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Gifted Education Research

Faculty Research

Developing Talents and Improving Student Achievement Among Traditionally Underrepresented Populations Using the Total School Cluster Grouping Model

Faculty: Marcia Gentry

Total School Cluster Grouping is a specific, research-based model focused on meeting the needs of students identified as gifted, while also improving teaching, learning, and achievement of all students. This 5-year national study includes 50 treatment and 50 control schools, involving all students and teachers at each site. The research team of gifted education and content experts will provide information and training for leadership teams, web-based support, and delivery of 10 on-line gifted-education modules designed to promote understanding of gifted students, recognition of talent among underserved populations, and implementation of differentiation strategies. Treatment effects will be examined using a growth-curve model to explore specific school, group, and individual differences.

This project is funded by the U.S. Department of Education, Jacob K. Javits Gifted and Talented Research Grant. 2014-2019, $2,468,241

Project HOPE (Having Opportunities Promotes Excellence) Expanding Access to Accelerated Learning and Enrichment Programs

In conjunction with the Gifted Education Research and Resource Institute

Faculty: Marcia Gentry

Project HOPE offers low-income, high-ability students the opportunity to attend Saturday and Summer enrichment on a University Campus by providing tuition and transportation to students from five participating area school corporations. Funded by the Jack Kent Cooke Foundation, during a three-year period, more than100 K-5 students attend these programs each session, gaining enriched academic experiences in their areas of interest and strength. Research has included the development of an instrument, The HOPE Scale, for use by teachers to help them identify talent among economically disadvantaged populations and qualitative inquiry into the experiences of the students who have participated in the program. Longitudinal follow-up of the HOPE Scholars is planned.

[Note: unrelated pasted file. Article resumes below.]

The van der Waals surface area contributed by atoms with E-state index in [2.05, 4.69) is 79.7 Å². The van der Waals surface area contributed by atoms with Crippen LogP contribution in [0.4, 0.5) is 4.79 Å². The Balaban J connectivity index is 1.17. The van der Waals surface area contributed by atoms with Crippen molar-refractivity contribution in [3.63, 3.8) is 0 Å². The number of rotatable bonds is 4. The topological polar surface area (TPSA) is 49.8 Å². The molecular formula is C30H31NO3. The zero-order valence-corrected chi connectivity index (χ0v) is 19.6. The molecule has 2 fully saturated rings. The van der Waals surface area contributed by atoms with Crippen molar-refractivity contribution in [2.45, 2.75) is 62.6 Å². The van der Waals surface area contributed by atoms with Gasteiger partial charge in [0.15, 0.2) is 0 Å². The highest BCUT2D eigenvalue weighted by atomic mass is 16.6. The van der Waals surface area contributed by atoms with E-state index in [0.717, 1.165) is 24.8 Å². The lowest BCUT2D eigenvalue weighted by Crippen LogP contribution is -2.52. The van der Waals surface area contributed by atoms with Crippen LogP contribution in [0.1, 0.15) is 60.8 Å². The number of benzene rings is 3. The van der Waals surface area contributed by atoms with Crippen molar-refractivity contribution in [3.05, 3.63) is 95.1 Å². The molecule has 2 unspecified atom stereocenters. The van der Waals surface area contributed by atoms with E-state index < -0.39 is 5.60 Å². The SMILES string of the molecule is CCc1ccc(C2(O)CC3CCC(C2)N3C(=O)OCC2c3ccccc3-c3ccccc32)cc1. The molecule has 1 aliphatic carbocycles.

This project is funded by the Jack Kent Cooke Foundation, 2007-2010, $300,000

Fat Dogs and Coughing Horses: Animal Contributions towards a Heather Citizenry

Faculty: Marcia Gentry

Fat Dogs and Coughing Horses: Animal Contributions towards a Healthier Citizenry is a cooperative effort among Purdue University’s School of Veterinary Medicine, Discovery Learning Research Center at Discovery Park, College of Education, Agricultural Communication, College of Consumer and Family Sciences, Science Bound Program; public schools in Indiana; and The Children’s Museum of Indianapolis to develop, evaluate and disseminate educational programs for K-12 students, parents, teachers, and the public about the science involved in keeping people healthy. For more information, please seehttp://www.purdue.edu/svmengaged/sepa/project

Research Centers

Gifted Education Research and Resource Institute

GER2I is a multidimensional center dedicated to the study, discovery, and development of human potential. Founded by John Feldhusen in 1974 and situated in the College of Education, GER2I’s mission is holistic development of giftedness, creativity, and talents among individuals throughout their lifespan. This is accomplished through enrichment programs for gifted youth, graduate programs for future scholars and leaders, professional development and coursework for educators of gifted students, and on-going research on the psychology of giftedness, creativity, and talent development.